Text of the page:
There are 154 young people aged 15 and under waiting for dental surgery in the Lakes region. Photo / Christine Cornege
More than 500 children are waiting for dental surgery in the wider Bay of Plenty
region, with one pediatric dentist concerned it’s taking longer than a year to treat some patients.
There are 154 young people aged 15 and under on the waiting list for surgery in the Lakes region and about 350 children aged 12 and under in the Bay of Plenty.
Figures from Te Whatu Ora Lakes, formerly known as the Lakes District Health Board, show 79 patients aged 5 and under and 75 between the age of 6-15 are on the waitlist.
Te Whatu Ora Lakes community oral health services manager Juan Restrepo told the Rotorua Daily Post three dentists in the region did around 10 general anaesthetic sessions every month.
Children on the waiting list were prioritised by contracted dentists depending on their clinical criteria – consisting of urgent and semi-urgent classifications, he said.
The wait time for a patient on the routine list could be about one year.
He said most children needed surgery because they had tooth decay or required extractions that could not be treated in clinics.
Other reasons included if the patient was “too young to be cooperative” or if they had disabilities that made treatment under general anaesthetic necessary, he said.
There were 44 patients over 15 years old on the waitlist.
Te Whatu Ora Hauora a Toi Bay of Plenty community and hospital dental/maxillofacial services head of department Rudi Johnson said the wait time for patients needing “extensive treatments” could be up to 15 months.
It was typically shorter for those that were undergoing simpler procedures – like tooth extractions, she said.
Johnson said the average wait time was usually about six to eight months from referral date to discharge from hospital, but lockdowns and the “knock-on effects of the pandemic” had resulted in the wait time increasing.
“This has been due to reduced access or no access to operating facilities for our dental team as, understandably, priority for the limited operating theatre access was given to other cases such as cancer and trauma patients,” she said.
However, in recent weeks the situation had improved with some dental operating lists being reinstated, she said.
Asked the reason why children were referred to hospital dental services, she said it was “usually due to severe dental caries and them being unable to cope with a regular dental clinic environment”.
And prioritisation of cases was mainly based on the urgency of the patient’s dental treatment needs, severity of pain and discomfort, medical complexity and any special needs.
She said there were about 100 teenagers and adults waiting on hospital-based dental or maxillofacial surgery in the region.
Pediatric dentist Katie Ayers said she was “well aware” the pandemic had increased the wait time for children needing surgery under general anaesthetic nationally, but each area was working “really hard” to address the issue.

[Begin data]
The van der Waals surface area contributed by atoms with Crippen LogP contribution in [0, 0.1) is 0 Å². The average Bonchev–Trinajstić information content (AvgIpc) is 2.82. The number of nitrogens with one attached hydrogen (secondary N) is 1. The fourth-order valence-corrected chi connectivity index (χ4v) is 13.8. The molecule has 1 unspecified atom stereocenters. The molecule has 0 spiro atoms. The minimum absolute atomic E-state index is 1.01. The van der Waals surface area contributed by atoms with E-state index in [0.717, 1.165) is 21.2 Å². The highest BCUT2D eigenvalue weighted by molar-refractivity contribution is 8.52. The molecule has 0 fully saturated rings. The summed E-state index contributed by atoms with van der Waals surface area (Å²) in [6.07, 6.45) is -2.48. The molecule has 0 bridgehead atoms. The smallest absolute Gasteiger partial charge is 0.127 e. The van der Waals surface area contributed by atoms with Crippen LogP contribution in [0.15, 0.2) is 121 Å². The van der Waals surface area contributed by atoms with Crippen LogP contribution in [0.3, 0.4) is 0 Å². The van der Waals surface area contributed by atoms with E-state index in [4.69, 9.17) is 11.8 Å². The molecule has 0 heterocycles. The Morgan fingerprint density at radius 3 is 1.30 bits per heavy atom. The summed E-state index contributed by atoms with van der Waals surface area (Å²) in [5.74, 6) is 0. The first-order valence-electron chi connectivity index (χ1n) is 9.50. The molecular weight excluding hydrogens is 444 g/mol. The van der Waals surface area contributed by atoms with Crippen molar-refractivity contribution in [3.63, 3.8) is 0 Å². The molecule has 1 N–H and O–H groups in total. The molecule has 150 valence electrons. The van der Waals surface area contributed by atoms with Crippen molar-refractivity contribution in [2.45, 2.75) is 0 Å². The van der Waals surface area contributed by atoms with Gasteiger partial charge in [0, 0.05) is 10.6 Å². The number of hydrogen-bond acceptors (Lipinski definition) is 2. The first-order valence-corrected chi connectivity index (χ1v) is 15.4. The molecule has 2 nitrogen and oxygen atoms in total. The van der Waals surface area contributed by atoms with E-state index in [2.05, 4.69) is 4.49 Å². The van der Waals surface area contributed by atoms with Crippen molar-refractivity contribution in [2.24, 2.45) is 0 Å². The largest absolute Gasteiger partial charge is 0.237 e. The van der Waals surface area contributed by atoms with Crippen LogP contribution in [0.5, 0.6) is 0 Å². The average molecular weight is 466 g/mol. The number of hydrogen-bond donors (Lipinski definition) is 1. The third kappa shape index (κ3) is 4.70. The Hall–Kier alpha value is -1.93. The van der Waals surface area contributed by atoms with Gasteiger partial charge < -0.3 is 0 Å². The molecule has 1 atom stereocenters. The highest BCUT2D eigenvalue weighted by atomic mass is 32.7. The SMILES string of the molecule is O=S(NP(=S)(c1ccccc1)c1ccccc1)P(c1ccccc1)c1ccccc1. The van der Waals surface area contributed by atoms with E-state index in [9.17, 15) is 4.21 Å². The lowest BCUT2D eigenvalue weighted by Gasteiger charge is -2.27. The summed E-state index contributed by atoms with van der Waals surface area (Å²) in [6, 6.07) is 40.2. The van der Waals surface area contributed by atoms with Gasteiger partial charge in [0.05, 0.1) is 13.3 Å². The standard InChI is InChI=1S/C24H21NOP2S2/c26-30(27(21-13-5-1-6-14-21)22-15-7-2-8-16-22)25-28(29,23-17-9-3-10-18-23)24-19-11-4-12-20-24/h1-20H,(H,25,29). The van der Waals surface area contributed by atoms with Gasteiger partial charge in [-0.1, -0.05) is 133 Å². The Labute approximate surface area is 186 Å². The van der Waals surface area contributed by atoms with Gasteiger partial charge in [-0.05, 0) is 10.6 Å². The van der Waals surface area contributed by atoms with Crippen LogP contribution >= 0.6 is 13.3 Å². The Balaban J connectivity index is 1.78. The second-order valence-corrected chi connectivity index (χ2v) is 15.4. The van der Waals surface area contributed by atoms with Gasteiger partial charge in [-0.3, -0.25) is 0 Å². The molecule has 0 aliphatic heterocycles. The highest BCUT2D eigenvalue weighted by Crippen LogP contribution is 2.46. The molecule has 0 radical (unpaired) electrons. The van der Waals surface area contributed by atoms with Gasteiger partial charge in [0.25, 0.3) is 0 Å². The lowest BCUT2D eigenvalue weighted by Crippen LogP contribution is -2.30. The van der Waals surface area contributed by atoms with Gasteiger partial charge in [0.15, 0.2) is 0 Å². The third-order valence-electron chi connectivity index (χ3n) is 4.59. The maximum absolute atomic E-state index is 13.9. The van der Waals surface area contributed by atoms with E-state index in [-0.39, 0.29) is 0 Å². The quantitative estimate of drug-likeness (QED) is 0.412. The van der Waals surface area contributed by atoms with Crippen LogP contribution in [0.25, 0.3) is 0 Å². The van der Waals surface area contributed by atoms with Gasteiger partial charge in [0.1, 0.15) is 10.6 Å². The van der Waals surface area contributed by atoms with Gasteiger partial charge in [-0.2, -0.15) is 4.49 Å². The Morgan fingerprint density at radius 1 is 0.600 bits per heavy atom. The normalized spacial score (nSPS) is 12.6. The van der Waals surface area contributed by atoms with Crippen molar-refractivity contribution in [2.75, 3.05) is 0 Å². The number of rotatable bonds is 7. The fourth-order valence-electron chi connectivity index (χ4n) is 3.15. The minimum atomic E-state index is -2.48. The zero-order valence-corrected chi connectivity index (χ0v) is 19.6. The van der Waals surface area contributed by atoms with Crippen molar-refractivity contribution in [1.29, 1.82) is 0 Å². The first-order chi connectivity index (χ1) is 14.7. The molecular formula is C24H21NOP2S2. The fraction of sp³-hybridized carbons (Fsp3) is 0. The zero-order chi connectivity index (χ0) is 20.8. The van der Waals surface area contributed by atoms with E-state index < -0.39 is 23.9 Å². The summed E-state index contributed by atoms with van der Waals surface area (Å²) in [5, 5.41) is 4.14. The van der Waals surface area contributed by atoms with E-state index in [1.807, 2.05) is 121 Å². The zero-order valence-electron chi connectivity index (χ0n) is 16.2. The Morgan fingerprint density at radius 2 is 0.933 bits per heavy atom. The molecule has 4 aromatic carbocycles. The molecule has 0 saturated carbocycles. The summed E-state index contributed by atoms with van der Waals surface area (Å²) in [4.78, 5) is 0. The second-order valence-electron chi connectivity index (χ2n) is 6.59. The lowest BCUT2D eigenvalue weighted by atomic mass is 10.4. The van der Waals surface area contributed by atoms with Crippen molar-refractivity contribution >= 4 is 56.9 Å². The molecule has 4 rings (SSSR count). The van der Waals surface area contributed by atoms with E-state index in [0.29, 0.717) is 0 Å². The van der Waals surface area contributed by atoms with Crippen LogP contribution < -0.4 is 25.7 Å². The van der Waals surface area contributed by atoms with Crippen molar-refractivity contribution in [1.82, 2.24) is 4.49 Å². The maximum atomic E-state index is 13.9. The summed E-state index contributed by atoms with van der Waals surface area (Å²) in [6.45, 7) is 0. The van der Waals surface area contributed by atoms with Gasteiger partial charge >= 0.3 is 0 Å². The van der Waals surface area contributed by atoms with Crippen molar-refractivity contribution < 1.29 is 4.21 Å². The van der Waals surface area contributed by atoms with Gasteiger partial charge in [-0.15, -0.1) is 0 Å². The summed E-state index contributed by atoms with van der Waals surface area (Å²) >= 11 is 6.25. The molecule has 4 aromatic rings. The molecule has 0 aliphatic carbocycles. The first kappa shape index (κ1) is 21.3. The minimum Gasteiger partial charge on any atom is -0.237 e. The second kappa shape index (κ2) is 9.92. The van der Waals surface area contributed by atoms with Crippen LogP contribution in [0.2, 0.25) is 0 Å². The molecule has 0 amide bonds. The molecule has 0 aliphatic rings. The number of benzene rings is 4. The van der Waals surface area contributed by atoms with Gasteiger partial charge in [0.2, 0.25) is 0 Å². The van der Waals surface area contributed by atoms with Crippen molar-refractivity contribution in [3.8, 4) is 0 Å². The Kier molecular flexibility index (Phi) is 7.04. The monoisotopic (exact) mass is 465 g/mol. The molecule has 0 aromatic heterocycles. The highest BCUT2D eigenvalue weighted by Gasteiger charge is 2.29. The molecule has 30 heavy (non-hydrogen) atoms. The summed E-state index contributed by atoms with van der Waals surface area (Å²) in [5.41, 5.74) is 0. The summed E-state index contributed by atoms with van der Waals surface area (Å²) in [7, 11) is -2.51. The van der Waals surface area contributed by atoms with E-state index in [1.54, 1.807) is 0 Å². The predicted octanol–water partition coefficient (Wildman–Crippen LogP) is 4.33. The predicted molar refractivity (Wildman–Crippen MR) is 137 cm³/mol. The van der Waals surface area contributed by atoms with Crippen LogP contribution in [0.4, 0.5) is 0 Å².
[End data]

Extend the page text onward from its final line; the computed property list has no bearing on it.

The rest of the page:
The community oral health services not being able to carry out general checkups during lockdowns also meant children were presenting with more advanced tooth decay, resulting in more needing surgery, she said.
“A lot of the children have not been seen for over a year, so when they present some of them have quite advanced tooth decay. They may need a combination of fillings, silver caps on teeth or teeth to be removed.”
The delays were more of a “concern” to Ayers rather than the number of children on the list.
“In the Bay of Plenty the usual wait time would have been six to eight months, but my understanding is now it is significantly more than that.”
Ayers, who was also a New Zealand Dental Association spokesperson, said many of the children waiting would be in pain and have ongoing infection which was “really tough” on them and their family.
“Extending the waiting time means that they are in pain and suffering from an infection for longer,” she said.
“If the children aren’t eating well and sleeping well – that’s going to impact on other family members.”
The extended wait time also meant children’s conditions would continue to worsen as they waited, meaning they would be more likely to need teeth removed by the time they presented for surgery.
“That, in turn, can have implications on the spacing of teeth – and increase the chance that the children will have crowding or need braces later on.”
Ayers hoped the recent water fluoridation directive would help improve tooth decay rates for children in the Lakes and Bay of Plenty region and reduce the need for treatment under general anaesthetic.
“The hope is that it really will. But that will take time to come into effect.”
Dentist Bernie Pollard, who owns Tauranga clinic Dental Solutions, said it was “saddening” to see the number of children waiting for surgery across the region.
His youngest patients were aged 18 months old and 2 years old.
And, in his view, hospital staff were working under challenging circumstances with Covid and staffing levels playing a “big factor” in the delays.
“I believe the service is well funded, but just getting through it in the last few years has been a nightmare.”
Pollard said he had several patients with special needs who were among those on the waitlist of 350 children needing surgery under general anaesthetic but their procedures were “constantly being put off” as their dental needs were minor in comparison to others.
“It’s got to be needs-based. Just the same way I triage a roomful of patients, those in the most pain and with the most health risk get seen first.”
He believed the majority of children on the waitlist would have broken or abscessed teeth, requiring extractions or “very significant restorative procedures”.